Tuesday, April 23, 2013

The Very First Barrymore

Herbert Arthur Chamberlain Hunter Blythe was born in India in 1839.  His father , a British citizen, worked in Fort Agra as a civil servant.  Growing up in the shadow of the Taj Mahal, Herbert later boasted that in deference to the local sacred cows, he was raised on goat’s milk.  That, he often told his friends, caused his children’s odd behavior.

As a young man, Herbert shocked his family when he traveled to London and took up boxing.  He was so good in the ring that in 1872, he won the Marquis of Queensberry Cup, which was awarded annually to the best amateur boxer in any class.  He also found work in the theater.  One evening his boxing prowess, along with his desire to act, joined forces when he came across the stage comedian, Charles Vandenhoff.  The entertainer was trying to protect his girlfriend from two attackers.  Herbert stepped in and saved the day with his fancy fisticuffs.  Vandenhoff was so grateful, he gave the young hero a job in his stock company.  To save the Blythes from any further embarrassment, Herbert then changed his name to Barrymore—Maurice Barrymore.  Legend has it that he saw the name on an old playbill hanging in the Haymarket Theater.  Wherever he found it, the extraordinary name he chose was destined for distinction.
Eventually, the handsome actor came to the United States where he found great success on the stages of New York.  He also found a best friend—actor John Drew.  Drew brought Barrymore to his mother’s house In Philadelphia.  The family matriarch, Louisa Lane Drew, a popular actress and manager of Philadelphia’s Arch Street Theater, disliked Barrymore immediately, but her daughter Georgiana was smitten.  After a quick courtship and against her mother’s wishes, the couple married on New Year’s Eve in 1876.  Their first child, Lionel, arrived on April 28, 1878. 

Georgie soon found herself expecting again.  Unfazed by his personal responsibilities, Barrymore, left his pregnant wife and infant son in the care of his mother-in-law and went west with a traveling troupe.  Unfortunately, the actor crossed paths with an outlaw and was shot in Marshall, Texas where he underwent extensive surgery that saved his life.  Upon his return to Philadelphia, Georgie delivered a girl, Ethel, on August 15, 1879.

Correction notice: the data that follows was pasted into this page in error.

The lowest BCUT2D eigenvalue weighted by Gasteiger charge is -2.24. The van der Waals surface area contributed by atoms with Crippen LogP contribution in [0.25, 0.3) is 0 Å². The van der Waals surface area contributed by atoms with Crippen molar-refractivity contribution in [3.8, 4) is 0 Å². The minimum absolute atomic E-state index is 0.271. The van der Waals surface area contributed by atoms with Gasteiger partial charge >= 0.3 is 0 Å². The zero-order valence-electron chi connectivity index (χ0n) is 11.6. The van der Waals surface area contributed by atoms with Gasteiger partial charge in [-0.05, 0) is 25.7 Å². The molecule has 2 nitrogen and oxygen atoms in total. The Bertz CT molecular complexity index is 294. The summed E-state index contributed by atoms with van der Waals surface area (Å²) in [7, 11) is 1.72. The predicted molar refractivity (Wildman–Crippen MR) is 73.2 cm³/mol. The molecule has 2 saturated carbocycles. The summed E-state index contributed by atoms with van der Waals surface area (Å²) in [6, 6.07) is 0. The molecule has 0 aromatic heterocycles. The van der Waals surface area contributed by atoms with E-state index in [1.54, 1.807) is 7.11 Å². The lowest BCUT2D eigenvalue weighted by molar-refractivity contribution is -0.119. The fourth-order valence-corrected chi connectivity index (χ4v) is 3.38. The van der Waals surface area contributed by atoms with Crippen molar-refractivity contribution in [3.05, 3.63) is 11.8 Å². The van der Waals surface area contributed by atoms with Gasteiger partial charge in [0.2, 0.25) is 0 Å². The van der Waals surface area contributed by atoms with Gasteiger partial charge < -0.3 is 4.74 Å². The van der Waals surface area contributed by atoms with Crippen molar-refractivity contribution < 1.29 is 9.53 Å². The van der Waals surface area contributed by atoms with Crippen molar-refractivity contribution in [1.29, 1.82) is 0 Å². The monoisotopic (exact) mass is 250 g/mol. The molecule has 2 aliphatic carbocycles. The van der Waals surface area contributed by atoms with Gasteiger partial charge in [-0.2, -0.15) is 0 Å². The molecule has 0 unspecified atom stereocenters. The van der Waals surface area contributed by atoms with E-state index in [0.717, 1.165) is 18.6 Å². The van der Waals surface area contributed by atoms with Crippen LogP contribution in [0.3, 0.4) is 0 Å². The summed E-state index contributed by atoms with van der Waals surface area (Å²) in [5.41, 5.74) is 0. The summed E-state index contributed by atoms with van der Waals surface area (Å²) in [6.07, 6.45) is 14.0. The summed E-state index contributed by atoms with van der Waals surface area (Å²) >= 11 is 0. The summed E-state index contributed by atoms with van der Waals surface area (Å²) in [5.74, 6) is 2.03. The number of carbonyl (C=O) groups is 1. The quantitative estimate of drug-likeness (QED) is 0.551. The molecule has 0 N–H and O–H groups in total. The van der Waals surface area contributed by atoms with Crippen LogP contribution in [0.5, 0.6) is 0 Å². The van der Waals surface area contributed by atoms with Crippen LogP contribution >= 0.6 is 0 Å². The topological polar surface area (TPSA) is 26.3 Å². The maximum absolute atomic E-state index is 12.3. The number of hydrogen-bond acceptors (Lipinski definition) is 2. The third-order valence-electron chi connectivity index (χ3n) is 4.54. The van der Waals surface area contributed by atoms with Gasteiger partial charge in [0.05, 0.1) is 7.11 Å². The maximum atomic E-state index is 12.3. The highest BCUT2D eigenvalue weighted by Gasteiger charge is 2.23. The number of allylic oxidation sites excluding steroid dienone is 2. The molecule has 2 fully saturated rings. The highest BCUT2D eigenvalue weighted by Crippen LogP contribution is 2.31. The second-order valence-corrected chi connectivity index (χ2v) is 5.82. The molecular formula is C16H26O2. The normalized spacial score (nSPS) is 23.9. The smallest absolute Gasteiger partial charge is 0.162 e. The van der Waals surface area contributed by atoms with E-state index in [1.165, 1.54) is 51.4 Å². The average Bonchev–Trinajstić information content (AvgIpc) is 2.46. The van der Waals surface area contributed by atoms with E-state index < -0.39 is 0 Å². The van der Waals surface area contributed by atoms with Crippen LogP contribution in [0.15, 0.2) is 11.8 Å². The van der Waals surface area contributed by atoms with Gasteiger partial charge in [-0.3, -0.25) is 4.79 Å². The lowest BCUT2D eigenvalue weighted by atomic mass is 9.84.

A recovered Barrymore continued working in the theater.  His good looks and quick wit earned him matinee idol status, but by the time their third child, John Sidney, was born on February 14, 1882, Barrymore was spending less and less time at home.  His drinking and philandering put a strain on the marriage.  Nonetheless, when Georgie died from tuberculosis in 1893, her death hit him hard—for a bit.  He soon found comfort in a much younger woman and married her without even telling his children. 

Eventually, Barrymore’s hard living caught up with him.  Divorced from his second wife, he began acting irrationally.  Always a quick study, he experienced difficulty remembering things and then became delusional often falling victim to rages.  Doctors diagnosed him with end-stage syphilis for which there was no cure at the time.  The disease ravaged him both physically and mentally forcing his children to commit him to the Long Island Home in Amityville.  Originally given six months live, Barrymore lasted four years in the sanitarium.
Barrymore passed the time feverishly writing.  He filled page after page of foolscap paper explaining to anyone who would listen that he was penning a new play.  Upon closer inspection, his handwritten words revealed the phrase ‘It was a lovely day n June’ written over and over again.  Finally on March 25, 1905, Maurice Barrymore died and his children buried him in the family plot in Philadelphia. 

2 comments:

  1. I guess I celebrated the family. I was at the Ethel Barrymore theater the other night seeing Alan Cumming's Macbeth. Was not happy with the production. John Barrymore would have done a better job...not innovating beyond what the play's significance is like Cumming did. Here's my review. http://caroleditosti.com/2013/04/23/alan-cummings-macbeth-not-shakespeares/

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  2. Barrymore was an incredible actor and your review was very well written. Thanks for dropping in, Carole!. Please come again!

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